Opinions, based on empirical evidence, have however differed markedly about the signalling ability or efficiency of the monetary aggregates as monetary policy anchors. Using evidence from the United States, Friedman and Schwartz (1963) noted that nominal income responds to movement in the money stock. However, there are contradictory arguments in the literature on the nexus between the monetary aggregates and real economic activities. While Sims (1980) found a weak relationship between the monetary aggregates and inflation, Stock and Watson (1989) showed that money supply was a significant predictor of the future of economic activity. Darrat (1985) empirically examined the inflation levels in Nigeria, Libya and Saudi Arabia and found that money played a critical role in achieving the inflation objective. For the three countries, he concluded that higher money supply coupled with real income growth were associated with higher inflation. Taint (1989), on the other hand, argued that movements in the monetary aggregates did not provide reliable signals about movement in either consumer demand or inflation. In New Zealand, he noted, changes in the monetary aggregates proved unreliable in providing signals for developments in inflation.
Generally, instances of disconnect between the monetary aggregates and inflation were associated with market developments including financial innovation, deregulation as well as changes in interest and taxation rates which provide increased demand for various categories of money and credit, thereby changing the money supply landscape significantly. Of particular importance is the resulting instability of the money multiplier, a situation that complicates or limits the usability of a monetary aggregate as an intermediate target of monetary policy (Taint 1989).
In recent times, the relationship between money supply (Ms) and price has proved to be less robust. Contrary to the assumption of the QTM, the velocity of money has become increasingly unstable in many countries leading to a breakdown in the relationship between changes in money supply and inflation. Goodhart’s law, explains that as the monetary authorities attempt to reduce inflation by targeting a particular monetary aggregate, the empirical relationship between that aggregate and inflation tends break down, especially in the short-term (Goodhart 1998).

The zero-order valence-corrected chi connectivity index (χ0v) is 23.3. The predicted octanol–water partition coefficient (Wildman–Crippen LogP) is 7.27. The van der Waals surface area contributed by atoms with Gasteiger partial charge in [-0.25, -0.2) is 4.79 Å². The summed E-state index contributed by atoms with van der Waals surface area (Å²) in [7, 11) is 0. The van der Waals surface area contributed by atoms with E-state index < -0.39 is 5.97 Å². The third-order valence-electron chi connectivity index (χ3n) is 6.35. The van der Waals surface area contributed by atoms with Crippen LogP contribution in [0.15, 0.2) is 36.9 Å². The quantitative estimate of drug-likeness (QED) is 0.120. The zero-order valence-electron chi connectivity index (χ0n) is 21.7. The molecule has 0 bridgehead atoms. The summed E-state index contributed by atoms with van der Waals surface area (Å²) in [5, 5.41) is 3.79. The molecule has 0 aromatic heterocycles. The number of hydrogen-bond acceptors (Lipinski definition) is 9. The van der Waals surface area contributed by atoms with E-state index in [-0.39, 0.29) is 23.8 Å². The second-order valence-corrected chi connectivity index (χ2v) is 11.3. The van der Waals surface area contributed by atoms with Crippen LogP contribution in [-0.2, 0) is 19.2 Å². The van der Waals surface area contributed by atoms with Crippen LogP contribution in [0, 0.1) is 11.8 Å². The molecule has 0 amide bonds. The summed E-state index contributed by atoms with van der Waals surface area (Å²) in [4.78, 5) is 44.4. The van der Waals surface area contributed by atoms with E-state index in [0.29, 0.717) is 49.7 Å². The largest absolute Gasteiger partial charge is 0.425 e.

Recent studies have found that rapid innovations in the financial system might have altered this relationship. Friedman (1996) reported a decreasing predictive role of money supply in the 1990s. According to Astley and Haldane (1997), the strict relationship between money supply and output as enunciated by the QTM, which provides a fundamental background for monetary targeting, seems to have broken down apparently. They reported that the monetary aggregates in the 1990s, failed to provide early-warning signals for the economy.
Tallman and Chandra (1996) using Australian data also reported that the monetary aggregates contained no significant information for explaining subsequent fluctuations in output in that country. Katafono (2000) using a simple correlation co-efficient and Granger Causality tests under a Vector Auto-Regression (VAR) framework, similarly showed the absence of a robust relationship between the monetary aggregates and the economic activity variables. This development has tended to undermine the attractiveness of monetary targeting as a framework for monetary policy implementation among central banks. Indeed, Friedman (1996) wrote:
…whether the central bank makes money growth a target or uses it as an information variable, however, the whole concept is senseless unless observed fluctuations in money do anticipate movements of prices, or output, or whatever constitutes the ultimate objective of monetary policy...
Thus far, in the literature, we can infer that the key sources of disconnect between money supply and inflation include institutional changes, financial innovations and market based policies. These developments have tended generally to affect the form in which economic agents hold money balances.